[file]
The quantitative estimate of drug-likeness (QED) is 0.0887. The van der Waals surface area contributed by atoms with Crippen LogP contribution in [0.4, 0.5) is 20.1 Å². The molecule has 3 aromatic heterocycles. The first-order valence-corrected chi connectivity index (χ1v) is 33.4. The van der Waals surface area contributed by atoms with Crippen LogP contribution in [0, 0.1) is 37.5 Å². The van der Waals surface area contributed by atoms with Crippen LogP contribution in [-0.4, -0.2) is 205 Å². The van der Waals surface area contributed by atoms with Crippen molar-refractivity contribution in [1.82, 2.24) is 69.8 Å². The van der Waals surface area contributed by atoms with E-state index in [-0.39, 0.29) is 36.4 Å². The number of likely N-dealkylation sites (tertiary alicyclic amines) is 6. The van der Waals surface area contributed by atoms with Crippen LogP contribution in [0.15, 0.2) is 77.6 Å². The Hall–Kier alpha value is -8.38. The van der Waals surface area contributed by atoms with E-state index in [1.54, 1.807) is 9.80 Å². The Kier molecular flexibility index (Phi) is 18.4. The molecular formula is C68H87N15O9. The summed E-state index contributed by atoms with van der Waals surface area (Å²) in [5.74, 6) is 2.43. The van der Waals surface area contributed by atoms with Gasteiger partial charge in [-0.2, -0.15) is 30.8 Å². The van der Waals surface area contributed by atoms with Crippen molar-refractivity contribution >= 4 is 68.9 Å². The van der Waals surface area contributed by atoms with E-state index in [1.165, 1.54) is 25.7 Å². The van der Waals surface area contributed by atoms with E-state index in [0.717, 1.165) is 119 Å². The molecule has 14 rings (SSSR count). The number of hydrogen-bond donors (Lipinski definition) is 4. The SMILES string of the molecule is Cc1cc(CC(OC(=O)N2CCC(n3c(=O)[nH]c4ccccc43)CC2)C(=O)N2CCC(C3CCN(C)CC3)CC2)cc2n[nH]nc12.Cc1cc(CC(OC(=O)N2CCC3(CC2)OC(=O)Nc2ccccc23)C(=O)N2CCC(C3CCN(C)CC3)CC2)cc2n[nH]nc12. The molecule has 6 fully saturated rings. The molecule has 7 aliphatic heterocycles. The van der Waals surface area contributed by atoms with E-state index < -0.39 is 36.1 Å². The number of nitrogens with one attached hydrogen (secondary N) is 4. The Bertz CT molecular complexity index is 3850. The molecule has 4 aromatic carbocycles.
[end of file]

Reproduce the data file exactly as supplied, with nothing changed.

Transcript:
The quantitative estimate of drug-likeness (QED) is 0.0887. The van der Waals surface area contributed by atoms with Crippen LogP contribution in [0.4, 0.5) is 20.1 Å². The molecule has 3 aromatic heterocycles. The first-order valence-corrected chi connectivity index (χ1v) is 33.4. The van der Waals surface area contributed by atoms with Crippen LogP contribution in [0, 0.1) is 37.5 Å². The van der Waals surface area contributed by atoms with Crippen LogP contribution in [-0.4, -0.2) is 205 Å². The van der Waals surface area contributed by atoms with Crippen molar-refractivity contribution in [1.82, 2.24) is 69.8 Å². The van der Waals surface area contributed by atoms with E-state index in [-0.39, 0.29) is 36.4 Å². The number of likely N-dealkylation sites (tertiary alicyclic amines) is 6. The van der Waals surface area contributed by atoms with Crippen LogP contribution in [0.15, 0.2) is 77.6 Å². The Hall–Kier alpha value is -8.38. The van der Waals surface area contributed by atoms with E-state index in [1.54, 1.807) is 9.80 Å². The Kier molecular flexibility index (Phi) is 18.4. The molecular formula is C68H87N15O9. The summed E-state index contributed by atoms with van der Waals surface area (Å²) in [5.74, 6) is 2.43. The van der Waals surface area contributed by atoms with Gasteiger partial charge in [-0.2, -0.15) is 30.8 Å². The van der Waals surface area contributed by atoms with Crippen molar-refractivity contribution >= 4 is 68.9 Å². The van der Waals surface area contributed by atoms with E-state index in [1.165, 1.54) is 25.7 Å². The van der Waals surface area contributed by atoms with E-state index in [0.717, 1.165) is 119 Å². The molecule has 14 rings (SSSR count). The number of hydrogen-bond donors (Lipinski definition) is 4. The SMILES string of the molecule is Cc1cc(CC(OC(=O)N2CCC(n3c(=O)[nH]c4ccccc43)CC2)C(=O)N2CCC(C3CCN(C)CC3)CC2)cc2n[nH]nc12.Cc1cc(CC(OC(=O)N2CCC3(CC2)OC(=O)Nc2ccccc23)C(=O)N2CCC(C3CCN(C)CC3)CC2)cc2n[nH]nc12. The molecule has 6 fully saturated rings. The molecule has 7 aliphatic heterocycles. The van der Waals surface area contributed by atoms with E-state index < -0.39 is 36.1 Å². The number of nitrogens with one attached hydrogen (secondary N) is 4. The Bertz CT molecular complexity index is 3850. The molecule has 4 aromatic carbocycles.